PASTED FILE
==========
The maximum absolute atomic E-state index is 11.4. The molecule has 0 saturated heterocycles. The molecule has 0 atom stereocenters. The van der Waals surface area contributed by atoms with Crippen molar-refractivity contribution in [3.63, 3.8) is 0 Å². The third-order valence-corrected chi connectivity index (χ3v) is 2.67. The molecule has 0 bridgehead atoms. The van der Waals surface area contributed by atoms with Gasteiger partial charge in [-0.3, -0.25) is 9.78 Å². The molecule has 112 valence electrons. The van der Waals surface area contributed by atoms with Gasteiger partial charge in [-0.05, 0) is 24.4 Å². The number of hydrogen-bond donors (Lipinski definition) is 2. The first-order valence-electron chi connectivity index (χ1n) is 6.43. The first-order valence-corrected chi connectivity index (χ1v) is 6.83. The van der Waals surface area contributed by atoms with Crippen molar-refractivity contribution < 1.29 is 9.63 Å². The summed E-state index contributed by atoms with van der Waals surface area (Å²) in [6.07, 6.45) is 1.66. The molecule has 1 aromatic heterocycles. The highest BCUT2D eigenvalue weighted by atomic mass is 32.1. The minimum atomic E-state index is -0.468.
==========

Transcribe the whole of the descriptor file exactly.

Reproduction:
The maximum absolute atomic E-state index is 11.4. The molecule has 0 saturated heterocycles. The molecule has 0 atom stereocenters. The van der Waals surface area contributed by atoms with Crippen molar-refractivity contribution in [3.63, 3.8) is 0 Å². The third-order valence-corrected chi connectivity index (χ3v) is 2.67. The molecule has 0 bridgehead atoms. The van der Waals surface area contributed by atoms with Gasteiger partial charge in [-0.3, -0.25) is 9.78 Å². The molecule has 112 valence electrons. The van der Waals surface area contributed by atoms with Gasteiger partial charge in [-0.05, 0) is 24.4 Å². The number of hydrogen-bond donors (Lipinski definition) is 2. The first-order valence-electron chi connectivity index (χ1n) is 6.43. The first-order valence-corrected chi connectivity index (χ1v) is 6.83. The van der Waals surface area contributed by atoms with Crippen molar-refractivity contribution < 1.29 is 9.63 Å². The summed E-state index contributed by atoms with van der Waals surface area (Å²) in [6.07, 6.45) is 1.66. The molecule has 1 aromatic heterocycles. The highest BCUT2D eigenvalue weighted by atomic mass is 32.1. The minimum atomic E-state index is -0.468.